The single shot is an improved Izh-18, and the combination over/under is your good old MP-27, with no changes to the mechanism except the barrel regulation unit. TKM replaced the turnscrew eccentric with replaceable tiny cylinders, and claims they shoot and regulate every gun to shoot to POA at 50 meters, and by moving the cylinder to the next notch the user may change the regulation to 25 or 100 meters. This is actually a good improvement idea for any owner of MP-94 Taiga combination gun who is not happy with Baikal’s stock regulation unit.
Another Russian shotgun maker that is also making a good progress is Levsha-T of Tula. They started from best bespoke hand-detachable sidelock LT 5000 series, added a trigger plate action last year, and new for 2019 is the Trap, Skeet and Sporting Clays range, also trigger plate, with all necessary bells and whistles including adjustable comb and laminated wood stock.
Levsha-T is located literally a few steps away from the TsKIB’s premises, and in many respect continues the Tula tradition – Mikhail Kazakov, the owner and SEO, is a hereditary Tula gunmaker – but they’re as different as night and day. Levsha-T is a true bespoke gunmaker; they will take account every and each of your whims, as long as it lies within the area of possible in Newtonian physics. TsKIB… well, has always been an “I’m the gunmaker, and you can stand in awe admiring my superior ability” type of outfit. They do outperform LT in finish, though. Below is some gun porn from TsKIB, but don’t forget you can’t order any gun from them.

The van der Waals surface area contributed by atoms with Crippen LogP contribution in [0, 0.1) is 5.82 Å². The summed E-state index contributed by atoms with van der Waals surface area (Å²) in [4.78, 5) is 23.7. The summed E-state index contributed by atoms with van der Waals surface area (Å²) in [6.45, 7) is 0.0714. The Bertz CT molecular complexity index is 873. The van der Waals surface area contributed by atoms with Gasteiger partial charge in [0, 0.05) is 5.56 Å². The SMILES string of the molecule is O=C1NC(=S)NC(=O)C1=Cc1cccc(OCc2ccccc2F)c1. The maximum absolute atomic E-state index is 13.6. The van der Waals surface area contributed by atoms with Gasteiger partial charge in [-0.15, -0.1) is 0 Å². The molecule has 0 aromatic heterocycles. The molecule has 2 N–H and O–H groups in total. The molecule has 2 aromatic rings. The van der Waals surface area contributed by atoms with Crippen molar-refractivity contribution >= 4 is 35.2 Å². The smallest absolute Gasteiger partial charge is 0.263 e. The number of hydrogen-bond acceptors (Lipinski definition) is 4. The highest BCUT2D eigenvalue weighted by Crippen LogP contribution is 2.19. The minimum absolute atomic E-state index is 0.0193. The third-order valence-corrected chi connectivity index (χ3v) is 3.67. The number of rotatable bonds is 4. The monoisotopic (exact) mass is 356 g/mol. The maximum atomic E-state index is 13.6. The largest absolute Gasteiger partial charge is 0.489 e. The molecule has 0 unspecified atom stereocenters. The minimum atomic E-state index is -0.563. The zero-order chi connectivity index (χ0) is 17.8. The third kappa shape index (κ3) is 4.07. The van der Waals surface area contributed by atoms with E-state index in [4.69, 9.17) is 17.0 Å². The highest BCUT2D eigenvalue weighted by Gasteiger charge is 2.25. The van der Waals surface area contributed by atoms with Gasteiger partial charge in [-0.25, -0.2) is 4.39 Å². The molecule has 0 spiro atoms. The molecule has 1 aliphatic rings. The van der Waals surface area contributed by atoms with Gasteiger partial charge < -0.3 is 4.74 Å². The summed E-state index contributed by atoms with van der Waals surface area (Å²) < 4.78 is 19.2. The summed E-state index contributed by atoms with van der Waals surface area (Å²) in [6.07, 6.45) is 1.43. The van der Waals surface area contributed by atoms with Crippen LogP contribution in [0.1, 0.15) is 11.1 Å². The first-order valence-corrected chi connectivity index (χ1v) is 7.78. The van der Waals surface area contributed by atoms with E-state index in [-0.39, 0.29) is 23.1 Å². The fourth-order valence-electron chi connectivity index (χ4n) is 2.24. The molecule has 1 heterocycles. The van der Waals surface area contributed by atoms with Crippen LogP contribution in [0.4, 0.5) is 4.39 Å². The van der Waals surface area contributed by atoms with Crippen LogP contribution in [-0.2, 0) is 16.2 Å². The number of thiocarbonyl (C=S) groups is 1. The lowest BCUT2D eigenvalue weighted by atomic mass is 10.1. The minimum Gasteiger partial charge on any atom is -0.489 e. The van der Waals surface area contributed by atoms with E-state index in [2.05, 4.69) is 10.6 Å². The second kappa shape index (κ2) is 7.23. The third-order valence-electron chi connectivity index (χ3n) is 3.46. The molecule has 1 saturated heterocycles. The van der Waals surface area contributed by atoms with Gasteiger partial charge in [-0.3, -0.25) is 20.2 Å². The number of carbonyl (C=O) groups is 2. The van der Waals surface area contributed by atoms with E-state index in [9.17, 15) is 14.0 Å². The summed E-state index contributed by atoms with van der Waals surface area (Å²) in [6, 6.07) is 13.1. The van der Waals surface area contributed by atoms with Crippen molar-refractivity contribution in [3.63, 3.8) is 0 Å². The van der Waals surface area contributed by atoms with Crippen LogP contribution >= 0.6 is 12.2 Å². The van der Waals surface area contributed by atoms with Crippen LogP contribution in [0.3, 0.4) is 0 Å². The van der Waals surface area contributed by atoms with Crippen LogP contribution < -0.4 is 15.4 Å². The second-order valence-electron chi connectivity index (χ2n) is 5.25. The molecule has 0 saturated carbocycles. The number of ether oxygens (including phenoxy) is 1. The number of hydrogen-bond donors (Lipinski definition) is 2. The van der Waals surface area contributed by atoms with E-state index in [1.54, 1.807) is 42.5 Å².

Finally, a few oldies/oddies – the revolving shotgun MTs-255 (and its .22lr version), and a bullpup SKS surrounded by some .22lr rifles from the Ataman company, that specializes in air guns but has been seeking to penetrate into the firearms market recently.
That’s pretty much it, folks. Pretty lame, if you ask me, and in case you’re wondering – no, the importers weren’t too impressive, either. Thankfully, I’ve been there with the kid. Good to be reminded that the shows are not only for old, weary, been-there-done-that journalists. The enthusiasm of a first-timer was refreshing. Yes, we live in a big city, and his contact with the outdoors is limited to some birdwatching in parks and an occasional fishing trip; I’ve got to make amends. Hey, Siri, find me affordable hunting opportunities north of Moscow.